Banks told to lift veil on exec pay wizardry
THE big banks and other finance companies have been asked to explain their executive pay policies to the financial services royal commission.
Letters have gone out to the nation’s biggest lenders and other companies asking how some of the best-paid people in Australia have their pay structured, Business Daily believes.
The royal commission has asked for explanations as to how complex parts of executive pay packages — including short and long-term bonuses — fit together.
It is also believed to have sought more details on commissions paid to mortgage bro- kers and other perks lavished on people in the industry.
The final round of public hearings begins on November 19. Bosses from the nation’s major banks are expected to be called to appear.
ANZ chief Shayne Elliott yesterday said the bank’s top brass would take a hit following the wide-ranging revelations at the royal commission.
Appearing at a federal parliamentary inquiry, Mr Elliott said “failings acknowledged to the commission and the lack of satisfactory progress on reme- diation will have a material impact on executive remuneration this year”.
Mr Elliott said he was “appalled” by the behaviour of some ANZ staff.
As chief executive for the past two years, he said he was “ultimately accountable for this”.
“It is completely unacceptable that we have caused financial harm and emotional stress to our customers,” he said.
Mr Elliott said the bank had failed to hold people accountable for poor conduct.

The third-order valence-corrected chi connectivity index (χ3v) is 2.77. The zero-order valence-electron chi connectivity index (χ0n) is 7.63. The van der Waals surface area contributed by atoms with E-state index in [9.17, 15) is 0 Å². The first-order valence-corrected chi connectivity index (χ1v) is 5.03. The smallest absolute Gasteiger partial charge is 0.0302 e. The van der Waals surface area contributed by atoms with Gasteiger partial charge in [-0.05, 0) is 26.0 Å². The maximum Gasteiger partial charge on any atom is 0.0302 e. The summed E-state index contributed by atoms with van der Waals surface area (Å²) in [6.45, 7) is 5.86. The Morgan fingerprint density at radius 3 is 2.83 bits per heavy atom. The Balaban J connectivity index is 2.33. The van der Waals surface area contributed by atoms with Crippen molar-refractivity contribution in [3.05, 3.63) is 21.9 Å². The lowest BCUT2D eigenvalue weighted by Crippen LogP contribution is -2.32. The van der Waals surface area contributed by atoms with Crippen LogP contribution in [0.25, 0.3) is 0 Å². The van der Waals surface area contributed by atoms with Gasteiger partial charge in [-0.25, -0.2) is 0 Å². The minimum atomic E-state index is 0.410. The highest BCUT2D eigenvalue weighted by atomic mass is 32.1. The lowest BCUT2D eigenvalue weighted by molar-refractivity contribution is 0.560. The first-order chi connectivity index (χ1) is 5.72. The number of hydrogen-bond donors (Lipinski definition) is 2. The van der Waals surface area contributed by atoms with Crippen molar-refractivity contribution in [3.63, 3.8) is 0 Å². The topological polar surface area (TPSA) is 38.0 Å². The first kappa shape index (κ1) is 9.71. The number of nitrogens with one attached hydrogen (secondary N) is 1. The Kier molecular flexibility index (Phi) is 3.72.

But he said there had been reforms aimed at ensuring ex-
ecutives knew what they were liable for.
He acknowledged ANZ had broken the trust of many customers.
Mr Elliott said the bank was working to improve its systems to repay customers when they were wronged.
It now has a team of 165 people working to fix past misconduct.
He said profits were “dramatically lower” than at any time in the past decade, but added he did not know if this was due to the commission.
“We have been punished,” he told the House of Representatives economics commit- tee inquiry into the big four banks.
“The reality is that the sector, including ANZ, our return on equity has fallen from 17-18 per cent to 11.”
Mr Elliott said competition was more intense than in previous years and non-bank players were increasingly winning market share faster than the major lenders.
His appearance came after Commonwealth Bank chief Matt Comyn and Westpac chief Brian Hartzer fronted the committee on Thursday.
Mr Comyn said the CBA should have better protected customers instead of protect- ing commissions for financial advisers.
Mr Hartzer said his bank had also not handled the introduction of Future of Financial Advice reforms — back in 2014 — as it should have.
National Australia Bank chief Andrew Thorburn will appear at the third day of the inquiry, next Friday.
The hearings come two weeks after banking royal commissioner Kenneth Hayne delivered an interim report blaming greed and the pursuit of profit for widespread misconduct in the banking and financial services industry.